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What makes a good hospitality worker?

Few industries are more open to talent of all stripes than the hospitality and leisure one. Anyone can land a job in the sector, as well as leave early for pastures anew at relevantly short notice. Silvio Berlusconi started his rather tumultuous career as a singer on a cruise ship in Italy in the early ‘50s when Italy’s hospitality industry was just taking off, singing local serenatas to European tourists. Since then he has twice been elected Prime Minister of Italy.

Hospitality workers come from all sorts of educational backgrounds and are thus equipped with various kinds of qualifications, from high school diplomas to PhDs in hard science. Data collected from a recent Movinhand survey of hoteliers around Europe show that less than half of hospitality workers at European hotels have a qualification in hospitality studies.



So who are these hospitality workers and what makes them good in what they do? Although the list is endless and stereotypes can easily creep in, one can attempt to map out the different types of graduates who launch a career in the hospitality and leisure sector and the specific skills they bring to their employers.

A lifestyle choice

Recent surveys of hospitality workers show that many students who have obtained a qualification in media, marketing, PR or any of these overlapping subject areas dealing with communication land a job in the hospitality sector. This is not surprising, as these graduates are equipped with crucial soft skills, such as team working and communication. They know how to showcase to their employers an avid customer-focused attitude, a skill that alone can enormously help a graduate launch a career in tourism.



Business and finance students are special, as many recruiters know. They are customer-focused too, but often in a much more abstract way. Their key aptitude is a knack for numbers, not words. Savvy and serious, they tend to be practical and have their feet on the ground, which makes them ideal for operational or management positions that require a combination of lateral and abstract thinking, common sense and business acumen. Employers often find it useful to get them cut their teeth in demanding, manual jobs so that they familiarise themselves with the nitty gritty parts of running a hotel before they move up to more senior positions.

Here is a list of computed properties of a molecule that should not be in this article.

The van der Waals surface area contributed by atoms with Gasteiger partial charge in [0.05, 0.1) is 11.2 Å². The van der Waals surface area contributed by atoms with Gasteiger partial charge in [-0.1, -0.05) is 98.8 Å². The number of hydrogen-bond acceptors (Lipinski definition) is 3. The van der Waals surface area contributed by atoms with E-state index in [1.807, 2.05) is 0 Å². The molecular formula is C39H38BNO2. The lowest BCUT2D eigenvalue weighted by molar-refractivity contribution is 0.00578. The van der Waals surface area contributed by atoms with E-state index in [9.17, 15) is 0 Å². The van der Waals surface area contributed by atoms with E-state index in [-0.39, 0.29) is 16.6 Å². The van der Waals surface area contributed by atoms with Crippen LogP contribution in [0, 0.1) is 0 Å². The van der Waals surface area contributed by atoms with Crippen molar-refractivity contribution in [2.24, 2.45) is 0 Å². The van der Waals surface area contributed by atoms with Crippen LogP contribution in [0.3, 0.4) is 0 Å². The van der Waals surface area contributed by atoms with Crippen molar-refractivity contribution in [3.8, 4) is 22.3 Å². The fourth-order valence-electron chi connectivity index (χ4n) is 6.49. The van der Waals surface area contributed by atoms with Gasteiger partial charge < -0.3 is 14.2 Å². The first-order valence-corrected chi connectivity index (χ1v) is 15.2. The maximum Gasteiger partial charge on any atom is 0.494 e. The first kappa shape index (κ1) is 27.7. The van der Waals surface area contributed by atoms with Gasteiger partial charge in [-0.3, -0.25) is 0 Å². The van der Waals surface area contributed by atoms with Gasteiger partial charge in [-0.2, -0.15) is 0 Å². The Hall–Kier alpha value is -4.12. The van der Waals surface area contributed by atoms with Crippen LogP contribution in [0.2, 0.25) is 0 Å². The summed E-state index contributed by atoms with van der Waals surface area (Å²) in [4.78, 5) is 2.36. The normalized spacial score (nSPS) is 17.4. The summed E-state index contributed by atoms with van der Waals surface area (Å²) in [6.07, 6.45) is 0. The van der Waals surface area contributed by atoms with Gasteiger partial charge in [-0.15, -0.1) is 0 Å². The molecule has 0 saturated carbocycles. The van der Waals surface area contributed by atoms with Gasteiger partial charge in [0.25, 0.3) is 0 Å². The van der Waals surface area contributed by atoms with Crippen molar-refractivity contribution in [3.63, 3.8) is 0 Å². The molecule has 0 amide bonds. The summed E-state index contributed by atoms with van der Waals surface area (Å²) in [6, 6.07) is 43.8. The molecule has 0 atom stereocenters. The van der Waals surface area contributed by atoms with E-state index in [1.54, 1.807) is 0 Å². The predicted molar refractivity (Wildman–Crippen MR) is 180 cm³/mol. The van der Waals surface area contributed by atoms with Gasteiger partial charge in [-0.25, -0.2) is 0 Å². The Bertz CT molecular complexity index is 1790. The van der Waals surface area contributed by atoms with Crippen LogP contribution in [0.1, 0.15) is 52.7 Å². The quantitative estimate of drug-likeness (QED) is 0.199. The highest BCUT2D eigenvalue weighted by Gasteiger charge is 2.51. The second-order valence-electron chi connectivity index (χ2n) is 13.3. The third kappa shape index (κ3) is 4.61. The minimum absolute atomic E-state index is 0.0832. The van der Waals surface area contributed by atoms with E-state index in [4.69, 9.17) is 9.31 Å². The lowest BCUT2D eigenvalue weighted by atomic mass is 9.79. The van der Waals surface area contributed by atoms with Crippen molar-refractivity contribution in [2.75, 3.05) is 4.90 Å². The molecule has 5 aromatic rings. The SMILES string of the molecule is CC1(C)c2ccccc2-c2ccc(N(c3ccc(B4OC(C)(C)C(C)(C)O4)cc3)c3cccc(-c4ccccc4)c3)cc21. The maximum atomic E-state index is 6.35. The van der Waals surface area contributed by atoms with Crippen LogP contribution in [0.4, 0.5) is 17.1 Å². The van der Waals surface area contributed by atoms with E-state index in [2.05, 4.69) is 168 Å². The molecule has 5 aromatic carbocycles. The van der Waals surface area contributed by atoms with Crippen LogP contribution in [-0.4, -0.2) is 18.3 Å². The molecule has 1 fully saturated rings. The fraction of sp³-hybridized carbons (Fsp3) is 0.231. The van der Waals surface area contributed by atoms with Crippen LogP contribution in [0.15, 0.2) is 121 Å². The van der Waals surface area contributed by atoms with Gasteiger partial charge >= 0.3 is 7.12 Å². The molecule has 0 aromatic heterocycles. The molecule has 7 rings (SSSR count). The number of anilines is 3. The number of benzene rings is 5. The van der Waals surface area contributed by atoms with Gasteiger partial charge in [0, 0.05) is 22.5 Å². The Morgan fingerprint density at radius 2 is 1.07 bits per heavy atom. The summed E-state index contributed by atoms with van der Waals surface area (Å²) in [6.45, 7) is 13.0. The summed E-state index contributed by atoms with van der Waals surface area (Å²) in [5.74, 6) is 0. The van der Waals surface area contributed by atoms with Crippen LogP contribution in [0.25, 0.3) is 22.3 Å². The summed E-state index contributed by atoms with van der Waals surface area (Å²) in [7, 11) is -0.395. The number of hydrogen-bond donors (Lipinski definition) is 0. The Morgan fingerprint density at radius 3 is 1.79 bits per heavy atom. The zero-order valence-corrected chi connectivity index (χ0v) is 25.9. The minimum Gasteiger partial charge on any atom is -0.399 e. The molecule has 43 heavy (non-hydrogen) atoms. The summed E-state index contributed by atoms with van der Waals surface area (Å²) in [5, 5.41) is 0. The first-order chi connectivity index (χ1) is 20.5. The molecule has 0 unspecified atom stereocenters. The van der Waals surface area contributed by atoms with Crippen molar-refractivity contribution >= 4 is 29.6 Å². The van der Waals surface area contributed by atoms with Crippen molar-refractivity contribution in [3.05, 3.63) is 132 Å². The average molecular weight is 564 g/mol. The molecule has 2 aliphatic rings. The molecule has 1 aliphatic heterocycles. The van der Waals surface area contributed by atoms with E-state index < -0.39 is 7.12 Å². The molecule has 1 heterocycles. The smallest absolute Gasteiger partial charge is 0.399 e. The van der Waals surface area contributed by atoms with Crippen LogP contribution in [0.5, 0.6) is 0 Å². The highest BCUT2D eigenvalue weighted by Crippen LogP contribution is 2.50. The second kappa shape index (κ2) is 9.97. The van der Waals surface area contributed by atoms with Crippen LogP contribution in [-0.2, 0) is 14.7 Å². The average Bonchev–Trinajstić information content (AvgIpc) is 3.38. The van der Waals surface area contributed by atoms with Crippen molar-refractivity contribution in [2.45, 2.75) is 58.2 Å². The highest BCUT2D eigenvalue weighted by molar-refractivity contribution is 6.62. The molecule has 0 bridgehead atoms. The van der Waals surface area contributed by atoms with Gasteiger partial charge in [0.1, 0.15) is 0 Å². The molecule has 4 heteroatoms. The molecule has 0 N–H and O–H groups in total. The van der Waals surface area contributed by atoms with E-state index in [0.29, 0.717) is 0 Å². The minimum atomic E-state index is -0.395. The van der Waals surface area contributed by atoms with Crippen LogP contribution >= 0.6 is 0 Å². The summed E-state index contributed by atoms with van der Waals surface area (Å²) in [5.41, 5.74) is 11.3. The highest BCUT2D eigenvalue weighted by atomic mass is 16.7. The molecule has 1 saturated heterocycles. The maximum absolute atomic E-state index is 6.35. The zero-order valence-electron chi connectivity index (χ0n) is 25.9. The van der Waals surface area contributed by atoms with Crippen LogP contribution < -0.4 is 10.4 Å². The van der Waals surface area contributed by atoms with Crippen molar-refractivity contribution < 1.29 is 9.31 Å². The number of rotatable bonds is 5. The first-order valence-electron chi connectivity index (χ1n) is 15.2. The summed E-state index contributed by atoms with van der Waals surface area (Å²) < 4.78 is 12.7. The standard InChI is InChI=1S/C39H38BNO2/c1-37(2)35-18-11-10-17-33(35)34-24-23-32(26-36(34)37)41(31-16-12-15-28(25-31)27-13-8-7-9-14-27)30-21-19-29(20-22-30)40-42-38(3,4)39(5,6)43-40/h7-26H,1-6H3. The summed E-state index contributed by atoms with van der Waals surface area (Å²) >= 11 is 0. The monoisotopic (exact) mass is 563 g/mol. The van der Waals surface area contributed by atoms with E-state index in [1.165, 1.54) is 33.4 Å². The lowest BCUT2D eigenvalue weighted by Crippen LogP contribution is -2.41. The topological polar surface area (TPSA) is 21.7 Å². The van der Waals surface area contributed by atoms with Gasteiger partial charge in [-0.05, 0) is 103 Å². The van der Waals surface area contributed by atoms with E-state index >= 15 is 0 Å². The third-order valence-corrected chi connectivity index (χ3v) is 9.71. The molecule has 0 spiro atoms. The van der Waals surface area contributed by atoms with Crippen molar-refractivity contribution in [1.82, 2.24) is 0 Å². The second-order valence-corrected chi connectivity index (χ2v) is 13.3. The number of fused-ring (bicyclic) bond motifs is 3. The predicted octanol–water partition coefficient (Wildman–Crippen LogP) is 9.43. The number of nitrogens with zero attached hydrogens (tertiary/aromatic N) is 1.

Lawyers are in a league of their own. Although only a tiny proportion of hospitality workers are qualified in this subject area, they tend to occupy crucial managerial positions, often being regional managers in charge of hotel chains across many countries. Particularly those who are familiar with the intricacies of various national legislations and are fluent in several languages are sough-after hospitality workers for mid-level management positions.

Literature and foreign language graduates are naturally good with words and intellectual in thinking, although not always communicative enough. They make perfect guides and receptionists, although not always superb managers as they often lack business acumen. As for those who have studied art, they tend to be creative and innovative, perfect for leisure and recreation activities involving children and older tourists.




For rank-and-file positions, things are not as easy as they look. A big number of this type of hospitality workers have only secondary education under their belt and often not even that. But this does not mean that they are not able to deliver. They can shine too in all sorts of positions requiring manual skills: cooks, waiters and maids, to name a few. In due time many move to more senior positions if they have proved their mettle.

Soft skills matter

Naturally, some skills are more important than others. All hospitality workers, regardless of their qualifications, need to have basic soft skills. Working in the hospitality and leisure sector is both about the attitude and the aptitude that a worker can bring on the table. Being constantly in contact with the customer, employees need to be equipped with a ‘can-do’ attitude, patience and stamina.

Essentially, working in the hospitality sector is an investment that can benefit both workers and employers if they are on the same page. A seasoned hotelier, Stelios Kizis, General Manager at Columbia Beach Resorts in Pissouri, Cyprus, offers a valuable piece of advice for young hospitality workers in a short interview with Movinhand: “Enter the industry with an understanding that you're entering a lifestyle job and not just a job. Lay your foundations of knowledge early in your career so you can depend on your knowledge later on.”

Hospitality employers should take note too. Education is a start, but nothing can replace real-life experience and a ‘can-do’ attitude. Use your employees in positions that match their skills and knowledge and they will pay back with outstanding performance.